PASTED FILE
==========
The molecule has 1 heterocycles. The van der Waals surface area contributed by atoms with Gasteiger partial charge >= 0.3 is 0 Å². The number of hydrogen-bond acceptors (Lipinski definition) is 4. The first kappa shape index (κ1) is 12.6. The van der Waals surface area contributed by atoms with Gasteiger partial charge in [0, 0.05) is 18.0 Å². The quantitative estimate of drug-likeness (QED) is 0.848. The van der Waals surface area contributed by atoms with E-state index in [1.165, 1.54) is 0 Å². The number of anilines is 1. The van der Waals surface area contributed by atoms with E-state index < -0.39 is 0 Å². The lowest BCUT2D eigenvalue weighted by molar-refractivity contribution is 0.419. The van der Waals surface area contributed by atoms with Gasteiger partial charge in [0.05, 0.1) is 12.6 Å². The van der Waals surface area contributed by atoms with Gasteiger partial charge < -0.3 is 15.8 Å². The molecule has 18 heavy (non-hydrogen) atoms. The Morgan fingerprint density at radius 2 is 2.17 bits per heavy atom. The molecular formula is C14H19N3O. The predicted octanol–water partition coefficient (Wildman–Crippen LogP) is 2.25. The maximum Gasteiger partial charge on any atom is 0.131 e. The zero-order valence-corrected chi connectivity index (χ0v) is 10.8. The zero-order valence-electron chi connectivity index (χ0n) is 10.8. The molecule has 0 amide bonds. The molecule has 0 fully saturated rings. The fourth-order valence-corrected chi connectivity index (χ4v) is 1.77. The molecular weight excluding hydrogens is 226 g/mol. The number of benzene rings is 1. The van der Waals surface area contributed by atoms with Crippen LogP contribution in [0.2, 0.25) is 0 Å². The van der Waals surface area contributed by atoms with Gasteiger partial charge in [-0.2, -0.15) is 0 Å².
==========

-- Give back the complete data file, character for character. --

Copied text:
The molecule has 1 heterocycles. The van der Waals surface area contributed by atoms with Gasteiger partial charge >= 0.3 is 0 Å². The number of hydrogen-bond acceptors (Lipinski definition) is 4. The first kappa shape index (κ1) is 12.6. The van der Waals surface area contributed by atoms with Gasteiger partial charge in [0, 0.05) is 18.0 Å². The quantitative estimate of drug-likeness (QED) is 0.848. The van der Waals surface area contributed by atoms with E-state index in [1.165, 1.54) is 0 Å². The number of anilines is 1. The van der Waals surface area contributed by atoms with E-state index < -0.39 is 0 Å². The lowest BCUT2D eigenvalue weighted by molar-refractivity contribution is 0.419. The van der Waals surface area contributed by atoms with Gasteiger partial charge in [0.05, 0.1) is 12.6 Å². The van der Waals surface area contributed by atoms with Gasteiger partial charge < -0.3 is 15.8 Å². The molecule has 18 heavy (non-hydrogen) atoms. The Morgan fingerprint density at radius 2 is 2.17 bits per heavy atom. The molecular formula is C14H19N3O. The predicted octanol–water partition coefficient (Wildman–Crippen LogP) is 2.25. The maximum Gasteiger partial charge on any atom is 0.131 e. The zero-order valence-corrected chi connectivity index (χ0v) is 10.8. The zero-order valence-electron chi connectivity index (χ0n) is 10.8. The molecule has 0 amide bonds. The molecule has 0 fully saturated rings. The fourth-order valence-corrected chi connectivity index (χ4v) is 1.77. The molecular weight excluding hydrogens is 226 g/mol. The number of benzene rings is 1. The van der Waals surface area contributed by atoms with Crippen LogP contribution in [0.2, 0.25) is 0 Å². The van der Waals surface area contributed by atoms with Gasteiger partial charge in [-0.2, -0.15) is 0 Å².